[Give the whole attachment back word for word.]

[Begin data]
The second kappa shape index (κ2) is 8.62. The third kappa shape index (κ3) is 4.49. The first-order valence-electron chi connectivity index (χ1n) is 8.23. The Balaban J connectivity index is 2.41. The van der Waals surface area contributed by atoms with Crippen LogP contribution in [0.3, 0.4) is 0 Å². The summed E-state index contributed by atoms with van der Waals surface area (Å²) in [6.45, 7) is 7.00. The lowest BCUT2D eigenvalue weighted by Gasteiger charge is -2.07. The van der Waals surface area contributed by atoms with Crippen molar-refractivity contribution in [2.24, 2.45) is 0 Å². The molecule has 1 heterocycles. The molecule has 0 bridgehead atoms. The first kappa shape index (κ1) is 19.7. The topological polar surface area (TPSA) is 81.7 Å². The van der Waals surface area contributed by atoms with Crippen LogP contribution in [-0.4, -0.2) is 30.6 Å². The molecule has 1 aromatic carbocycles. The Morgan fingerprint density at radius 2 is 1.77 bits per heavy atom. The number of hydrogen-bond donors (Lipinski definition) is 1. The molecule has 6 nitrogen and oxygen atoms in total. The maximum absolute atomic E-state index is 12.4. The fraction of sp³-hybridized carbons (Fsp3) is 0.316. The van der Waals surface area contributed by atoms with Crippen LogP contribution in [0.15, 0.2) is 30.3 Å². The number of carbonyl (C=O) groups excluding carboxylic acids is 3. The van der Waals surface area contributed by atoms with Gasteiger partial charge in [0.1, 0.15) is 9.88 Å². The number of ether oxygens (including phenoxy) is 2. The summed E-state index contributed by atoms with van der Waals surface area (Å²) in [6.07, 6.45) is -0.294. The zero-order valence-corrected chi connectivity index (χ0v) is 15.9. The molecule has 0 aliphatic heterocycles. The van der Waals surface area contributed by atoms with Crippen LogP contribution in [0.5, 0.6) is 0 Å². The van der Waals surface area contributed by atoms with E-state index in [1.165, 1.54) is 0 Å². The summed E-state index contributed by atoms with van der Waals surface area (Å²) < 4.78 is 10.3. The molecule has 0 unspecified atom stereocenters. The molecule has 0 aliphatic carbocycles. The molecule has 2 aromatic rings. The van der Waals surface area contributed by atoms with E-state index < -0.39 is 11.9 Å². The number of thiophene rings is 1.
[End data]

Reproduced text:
The second kappa shape index (κ2) is 8.62. The third kappa shape index (κ3) is 4.49. The first-order valence-electron chi connectivity index (χ1n) is 8.23. The Balaban J connectivity index is 2.41. The van der Waals surface area contributed by atoms with Crippen LogP contribution in [0.3, 0.4) is 0 Å². The summed E-state index contributed by atoms with van der Waals surface area (Å²) in [6.45, 7) is 7.00. The lowest BCUT2D eigenvalue weighted by Gasteiger charge is -2.07. The van der Waals surface area contributed by atoms with Crippen molar-refractivity contribution in [2.24, 2.45) is 0 Å². The molecule has 1 heterocycles. The molecule has 0 bridgehead atoms. The first kappa shape index (κ1) is 19.7. The topological polar surface area (TPSA) is 81.7 Å². The van der Waals surface area contributed by atoms with Crippen LogP contribution in [-0.4, -0.2) is 30.6 Å². The molecule has 1 aromatic carbocycles. The Morgan fingerprint density at radius 2 is 1.77 bits per heavy atom. The number of hydrogen-bond donors (Lipinski definition) is 1. The molecule has 6 nitrogen and oxygen atoms in total. The maximum absolute atomic E-state index is 12.4. The fraction of sp³-hybridized carbons (Fsp3) is 0.316. The van der Waals surface area contributed by atoms with Crippen LogP contribution in [0.15, 0.2) is 30.3 Å². The number of carbonyl (C=O) groups excluding carboxylic acids is 3. The van der Waals surface area contributed by atoms with Gasteiger partial charge in [0.1, 0.15) is 9.88 Å². The number of ether oxygens (including phenoxy) is 2. The summed E-state index contributed by atoms with van der Waals surface area (Å²) in [6.07, 6.45) is -0.294. The zero-order valence-corrected chi connectivity index (χ0v) is 15.9. The molecule has 0 aliphatic heterocycles. The van der Waals surface area contributed by atoms with Crippen LogP contribution in [0.5, 0.6) is 0 Å². The van der Waals surface area contributed by atoms with E-state index in [1.165, 1.54) is 0 Å². The summed E-state index contributed by atoms with van der Waals surface area (Å²) < 4.78 is 10.3. The molecule has 0 unspecified atom stereocenters. The molecule has 0 aliphatic carbocycles. The molecule has 2 aromatic rings. The van der Waals surface area contributed by atoms with E-state index < -0.39 is 11.9 Å². The number of thiophene rings is 1.